Depending on the level of training / support accessed, SILSA aims to provide the following benefits for schools and staff:
Better Identification of pupils with SLCN
This means pupils with SLCN can be identified quickly and accurately so that their needs can be understood and support put in place. It also means pupils with more significant levels of need can be recognised and prioritised for specialist services.
In-school training to help meet CPD requirements
This can help to ensure that all staff are aware of how to recognise and support pupils with SLCN for example pupils with language needs or selective mutism. This is crucial as often SLCN is a ‘hidden disability’ and children can be skilled at masking their difficulties.
Enhanced provision for pupils with SLCN at a low cost
The motivation behind SILSA is improved care for pupils with SLCN, not profit. We recognise the financial constraints schools operate under and our aim is to enable schools to access high quality support and training that is both effective and affordable.
One or more lead practitioners for SLCN in school
Language is the medium of learning and we believe having a ‘lead’ in school for spoken language and SLCN is just as important as having a lead for Maths or English. Having a qualified SILSA in your school means having someone who maintains and develops their knowledge and who can disseminate best practice / research findings to the wider staff team.
Maximise the value of existing SLCN provision
As explained in the SILSA Programme, the aim is to extend, rather than replace, existing SLCN provision a school may have. For example, SILSAs can supplement the findings of existing screening assessments by carrying out further assessment e.g. of a pupils understanding, speech sound development, vocabulary development or language memory. They can incorporate additional aims into existing provisions and develop additional groups to meet the needs of pupils.
As examples, one SILSA carrying out a programme for abstract language comprehension has added creating a story using the resources in the programme at the end of each session as that was also an area of need for the pupils she was working with. Another SILSA has set up a range of new language groups targeting different areas such as concept development and following instructions.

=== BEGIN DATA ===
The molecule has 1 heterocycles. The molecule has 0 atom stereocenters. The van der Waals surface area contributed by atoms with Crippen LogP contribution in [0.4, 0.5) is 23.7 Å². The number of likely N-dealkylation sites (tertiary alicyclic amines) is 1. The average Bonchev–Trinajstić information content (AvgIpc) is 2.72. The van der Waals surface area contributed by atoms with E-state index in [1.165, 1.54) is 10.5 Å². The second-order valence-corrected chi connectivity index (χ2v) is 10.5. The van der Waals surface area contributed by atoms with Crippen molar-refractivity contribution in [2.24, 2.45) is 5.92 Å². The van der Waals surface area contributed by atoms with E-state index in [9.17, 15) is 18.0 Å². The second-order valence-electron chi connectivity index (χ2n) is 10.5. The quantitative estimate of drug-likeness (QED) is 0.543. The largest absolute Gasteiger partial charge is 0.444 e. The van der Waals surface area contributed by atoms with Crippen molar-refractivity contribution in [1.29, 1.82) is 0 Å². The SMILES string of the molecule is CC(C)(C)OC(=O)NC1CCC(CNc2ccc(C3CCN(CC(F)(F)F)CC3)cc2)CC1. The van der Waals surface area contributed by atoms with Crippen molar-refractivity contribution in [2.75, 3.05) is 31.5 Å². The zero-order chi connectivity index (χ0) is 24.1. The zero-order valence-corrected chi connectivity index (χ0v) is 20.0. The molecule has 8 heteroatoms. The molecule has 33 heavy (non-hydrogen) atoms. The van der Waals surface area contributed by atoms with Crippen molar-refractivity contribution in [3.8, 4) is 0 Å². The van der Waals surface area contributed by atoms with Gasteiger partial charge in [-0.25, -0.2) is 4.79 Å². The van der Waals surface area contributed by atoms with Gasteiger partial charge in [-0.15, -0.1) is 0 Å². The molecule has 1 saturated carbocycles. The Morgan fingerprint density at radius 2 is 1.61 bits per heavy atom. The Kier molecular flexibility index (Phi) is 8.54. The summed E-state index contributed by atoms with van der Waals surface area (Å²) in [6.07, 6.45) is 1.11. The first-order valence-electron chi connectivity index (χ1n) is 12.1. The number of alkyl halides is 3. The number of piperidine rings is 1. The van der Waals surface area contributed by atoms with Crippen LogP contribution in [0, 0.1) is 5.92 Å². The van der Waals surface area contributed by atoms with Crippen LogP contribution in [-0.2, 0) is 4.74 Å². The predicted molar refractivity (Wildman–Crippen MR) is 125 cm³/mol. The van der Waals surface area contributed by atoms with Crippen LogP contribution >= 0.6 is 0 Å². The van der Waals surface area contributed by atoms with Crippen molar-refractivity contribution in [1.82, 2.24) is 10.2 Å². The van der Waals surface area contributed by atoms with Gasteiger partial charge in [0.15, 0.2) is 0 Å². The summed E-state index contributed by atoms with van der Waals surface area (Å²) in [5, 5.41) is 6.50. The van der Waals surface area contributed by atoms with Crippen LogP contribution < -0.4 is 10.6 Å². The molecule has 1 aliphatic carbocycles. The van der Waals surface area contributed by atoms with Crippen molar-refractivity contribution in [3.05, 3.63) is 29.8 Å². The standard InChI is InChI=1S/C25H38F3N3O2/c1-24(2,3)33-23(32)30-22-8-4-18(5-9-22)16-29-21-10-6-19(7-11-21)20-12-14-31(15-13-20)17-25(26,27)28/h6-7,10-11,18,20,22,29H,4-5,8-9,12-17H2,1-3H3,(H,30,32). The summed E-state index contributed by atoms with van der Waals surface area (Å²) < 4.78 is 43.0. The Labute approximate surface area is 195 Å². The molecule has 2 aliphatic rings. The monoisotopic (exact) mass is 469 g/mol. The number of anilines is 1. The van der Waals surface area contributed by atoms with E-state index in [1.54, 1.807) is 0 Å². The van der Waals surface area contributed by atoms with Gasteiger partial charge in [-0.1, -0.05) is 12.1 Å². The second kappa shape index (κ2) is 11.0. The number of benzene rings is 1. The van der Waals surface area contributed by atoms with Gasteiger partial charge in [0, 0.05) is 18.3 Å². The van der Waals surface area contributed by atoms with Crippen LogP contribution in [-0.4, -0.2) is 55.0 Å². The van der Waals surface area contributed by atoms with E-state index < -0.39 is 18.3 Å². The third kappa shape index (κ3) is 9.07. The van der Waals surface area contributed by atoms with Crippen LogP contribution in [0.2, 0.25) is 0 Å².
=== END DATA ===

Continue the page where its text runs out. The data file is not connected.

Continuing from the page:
Help narrow the gap for pupils starting school with delayed speech and language skills
Whilst approximately one in ten children have persistent and long-term SLCN, for many other children their needs may be more transient and with support they can be helped to catch-up with their peers. The sooner these children can be identified, and support put in place, the smaller the impact of their SLCN.
SLCN is the most common special educational need in the UK and it is important that schools are able to demonstrate how their pupils are supported using evidence-based and not ‘one size fits all’ provision. It is known that pupils with SLCN may not have their needs recognised and in particular children at risk of exclusion may be considered to have social, emotional or mental health needs. As Ofsted stated in their 2020/21 Annual Report this creates “a risk that these children’s other needs, especially relating to speech, language and communication, are not on the radar and are not addressed”.
Increased knowledge, skills and confidence
You will benefit from detailed in-person training on speech and language development and SLCN. We consistently receive positive feedback on our in-school training, as well as for ELKLAN and SILSA training. With ELKLAN / SILSA Training you will be learning in-depth alongside peers and there is ample time for discussion and questions.
An interim evaluation of the 16 SILSAs who completed training in 2022-2023 was carried out in February 2023. SILSAs were asked to rate on a scale whether they were enjoying the course, whether they would recommend it to other TAs / LSAs, and whether they felt they were learning new skills / knowledge. All SILSAs gave the highest rating for all three questions.
Access half-termly in-person supervision and discussion with an experienced Speech and Language Therapist (SILSA Programme only)
Every half-term you will be able to meet with your link therapist and up to 7 other SILSAs. There will be a ‘refresher’ of some of the content taught in ELKLAN / SILSA Training as well as ‘what’s new’ e.g. a new research finding or resource. SILSAs can also raise, confidentially, clinical queries and ask practical ‘how to….’ questions.
Be part of a local group of SILSAs with peer support (SILSA Programme only)
As part of a SILSA network you will meet with other SILSAs during half-termly supervision sessions and the annual study day (as well as during the initial training). Feeling part of a group and being able to share successes, resources, difficulties, and queries is proving to be a very valued part of the SILSA Programme.
Gain accreditation (via the ELKLAN Course)
Successful completion of the ELKLAN 5-11s course, including the assessed Learning Log, means you will gain Ofqual recognised accreditation at either Level 2 or Level 3. Find out more about this at https://www.gov.uk/what-different-qualification-levels-mean/list-of-qualification-levels Support and constructive feedback is provided to help you gain accreditation so this is not something to fear!
Continue to develop your skills through ongoing training and development
Training and development is a process, not a single event. We aim to build partnerships with the schools and staff we work with and to provide ongoing training. This can be through in-school training, and if you join the SILSA Programme you will access ongoing training through the half-termly supervision sessions and the annual study day. We will also let you know about other training (external to SILSA) that you could access as part of your continuing professional development if relevant.